Fitting in and Avoiding the Path of Least Resistance
Reductionist models have always been a central element of the physicist's toolkit. But, this approach creates a culture clash at the interface of physics and biology where small details are responsible for major differences in form and function. In this talk I will describe the approach used in my group to bridge these differences. As an example of this approach, I will describe our recent work on the nucleation of amyloid fibrils.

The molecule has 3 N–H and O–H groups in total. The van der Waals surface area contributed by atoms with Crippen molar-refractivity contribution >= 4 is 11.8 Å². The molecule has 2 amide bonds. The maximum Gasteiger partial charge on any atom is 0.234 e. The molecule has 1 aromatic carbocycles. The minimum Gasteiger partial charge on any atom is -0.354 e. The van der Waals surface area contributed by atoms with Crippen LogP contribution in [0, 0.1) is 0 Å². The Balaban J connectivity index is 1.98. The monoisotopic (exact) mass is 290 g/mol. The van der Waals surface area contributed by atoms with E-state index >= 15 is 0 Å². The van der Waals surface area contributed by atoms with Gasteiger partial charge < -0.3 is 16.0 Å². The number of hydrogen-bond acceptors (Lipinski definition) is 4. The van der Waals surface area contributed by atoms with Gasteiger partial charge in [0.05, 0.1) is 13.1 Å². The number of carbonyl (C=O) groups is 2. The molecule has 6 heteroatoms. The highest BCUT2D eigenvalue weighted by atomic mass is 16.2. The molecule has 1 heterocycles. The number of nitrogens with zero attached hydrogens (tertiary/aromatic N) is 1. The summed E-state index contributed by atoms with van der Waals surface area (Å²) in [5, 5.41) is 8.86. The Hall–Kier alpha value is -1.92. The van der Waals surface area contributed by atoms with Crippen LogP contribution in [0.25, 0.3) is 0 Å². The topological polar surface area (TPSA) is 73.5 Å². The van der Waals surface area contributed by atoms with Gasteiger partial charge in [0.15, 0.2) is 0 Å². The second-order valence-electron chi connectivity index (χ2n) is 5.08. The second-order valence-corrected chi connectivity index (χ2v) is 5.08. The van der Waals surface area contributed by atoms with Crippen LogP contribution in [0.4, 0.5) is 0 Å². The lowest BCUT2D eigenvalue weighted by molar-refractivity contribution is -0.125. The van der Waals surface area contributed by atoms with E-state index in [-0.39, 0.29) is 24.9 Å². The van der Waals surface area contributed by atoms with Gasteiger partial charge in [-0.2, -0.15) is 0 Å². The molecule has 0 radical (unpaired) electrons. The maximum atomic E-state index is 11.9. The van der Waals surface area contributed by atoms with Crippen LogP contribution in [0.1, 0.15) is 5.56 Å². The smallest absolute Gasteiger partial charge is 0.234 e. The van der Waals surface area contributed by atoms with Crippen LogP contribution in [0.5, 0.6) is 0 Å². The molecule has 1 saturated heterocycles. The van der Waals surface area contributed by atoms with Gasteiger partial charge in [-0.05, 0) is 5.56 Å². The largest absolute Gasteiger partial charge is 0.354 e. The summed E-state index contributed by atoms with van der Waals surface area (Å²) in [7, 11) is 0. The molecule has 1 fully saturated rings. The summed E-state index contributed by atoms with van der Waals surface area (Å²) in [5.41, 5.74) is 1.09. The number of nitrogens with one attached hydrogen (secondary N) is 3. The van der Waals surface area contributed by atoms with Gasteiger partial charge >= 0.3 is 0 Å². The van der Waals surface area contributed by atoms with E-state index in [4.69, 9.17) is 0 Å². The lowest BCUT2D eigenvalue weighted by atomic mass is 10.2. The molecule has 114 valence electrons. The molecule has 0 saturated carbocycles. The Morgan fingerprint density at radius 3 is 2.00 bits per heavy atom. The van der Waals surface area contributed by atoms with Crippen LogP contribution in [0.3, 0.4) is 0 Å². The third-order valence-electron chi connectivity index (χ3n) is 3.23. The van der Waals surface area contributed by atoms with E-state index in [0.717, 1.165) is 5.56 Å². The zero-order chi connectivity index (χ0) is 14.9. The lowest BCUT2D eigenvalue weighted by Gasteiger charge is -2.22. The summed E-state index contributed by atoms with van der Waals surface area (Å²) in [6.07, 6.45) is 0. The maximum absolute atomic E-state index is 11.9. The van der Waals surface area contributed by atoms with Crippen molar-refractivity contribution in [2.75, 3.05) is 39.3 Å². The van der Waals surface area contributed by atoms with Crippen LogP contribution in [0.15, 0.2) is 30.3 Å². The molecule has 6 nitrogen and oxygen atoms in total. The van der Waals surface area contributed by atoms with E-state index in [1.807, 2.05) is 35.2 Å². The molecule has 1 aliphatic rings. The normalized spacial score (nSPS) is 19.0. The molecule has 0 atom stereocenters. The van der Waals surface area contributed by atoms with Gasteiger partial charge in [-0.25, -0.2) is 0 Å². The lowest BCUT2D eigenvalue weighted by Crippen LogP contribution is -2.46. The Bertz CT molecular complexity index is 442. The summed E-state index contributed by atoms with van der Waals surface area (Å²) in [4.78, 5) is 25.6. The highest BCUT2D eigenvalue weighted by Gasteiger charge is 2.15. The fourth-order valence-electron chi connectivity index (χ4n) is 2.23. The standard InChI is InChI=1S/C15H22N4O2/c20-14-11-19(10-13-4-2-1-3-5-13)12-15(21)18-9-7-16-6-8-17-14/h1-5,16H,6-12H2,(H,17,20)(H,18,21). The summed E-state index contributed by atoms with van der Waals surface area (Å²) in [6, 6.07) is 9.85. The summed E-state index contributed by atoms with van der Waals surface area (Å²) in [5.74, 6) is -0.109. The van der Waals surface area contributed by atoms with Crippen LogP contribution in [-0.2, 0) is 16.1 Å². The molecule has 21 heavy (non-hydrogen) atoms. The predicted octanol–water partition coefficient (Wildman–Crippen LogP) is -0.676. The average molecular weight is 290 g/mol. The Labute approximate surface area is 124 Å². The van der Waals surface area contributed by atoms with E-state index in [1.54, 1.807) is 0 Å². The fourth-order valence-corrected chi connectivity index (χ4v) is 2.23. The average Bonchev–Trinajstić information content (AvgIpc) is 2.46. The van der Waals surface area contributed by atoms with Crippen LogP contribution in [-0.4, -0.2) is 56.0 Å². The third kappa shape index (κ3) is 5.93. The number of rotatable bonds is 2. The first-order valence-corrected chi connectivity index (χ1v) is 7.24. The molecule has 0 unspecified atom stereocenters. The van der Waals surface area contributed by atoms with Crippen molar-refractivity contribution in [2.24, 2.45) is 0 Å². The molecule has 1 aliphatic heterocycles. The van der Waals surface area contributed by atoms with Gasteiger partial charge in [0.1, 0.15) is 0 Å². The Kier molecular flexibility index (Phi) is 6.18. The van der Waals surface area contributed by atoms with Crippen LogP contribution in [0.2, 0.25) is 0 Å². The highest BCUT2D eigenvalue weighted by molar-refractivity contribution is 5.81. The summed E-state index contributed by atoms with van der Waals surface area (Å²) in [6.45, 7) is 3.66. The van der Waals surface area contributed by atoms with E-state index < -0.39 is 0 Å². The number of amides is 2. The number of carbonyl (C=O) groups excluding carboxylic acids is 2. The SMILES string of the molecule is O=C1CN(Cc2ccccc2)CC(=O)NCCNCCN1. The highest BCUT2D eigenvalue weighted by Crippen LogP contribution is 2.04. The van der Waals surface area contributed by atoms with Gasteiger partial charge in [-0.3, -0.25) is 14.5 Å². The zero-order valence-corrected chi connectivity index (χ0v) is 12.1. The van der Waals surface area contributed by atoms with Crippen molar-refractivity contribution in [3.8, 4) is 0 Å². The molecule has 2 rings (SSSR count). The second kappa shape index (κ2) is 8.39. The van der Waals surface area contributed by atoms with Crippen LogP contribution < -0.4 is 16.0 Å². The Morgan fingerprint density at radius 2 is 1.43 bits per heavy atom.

Amyloids are protein aggregates responsible for neurodegenerative disorders like Alzheimer's and prion diseases. Despite the one-dimensional appearance of these aggregates, they show nucleation limited kinetics as expected for bulk phase transitions in higher dimensions. I will present an exactly solvable model showing that the nucleation lag time arises from both the translational and conformational entropy of the molecules. Interestingly, we find that the polymer dynamics makes nucleation extremely unlikely along the lowest free energy pathway. I will conclude by showing how these simple models can be used to extend the accessible timescales of high resolution simulations by many orders of magnitude.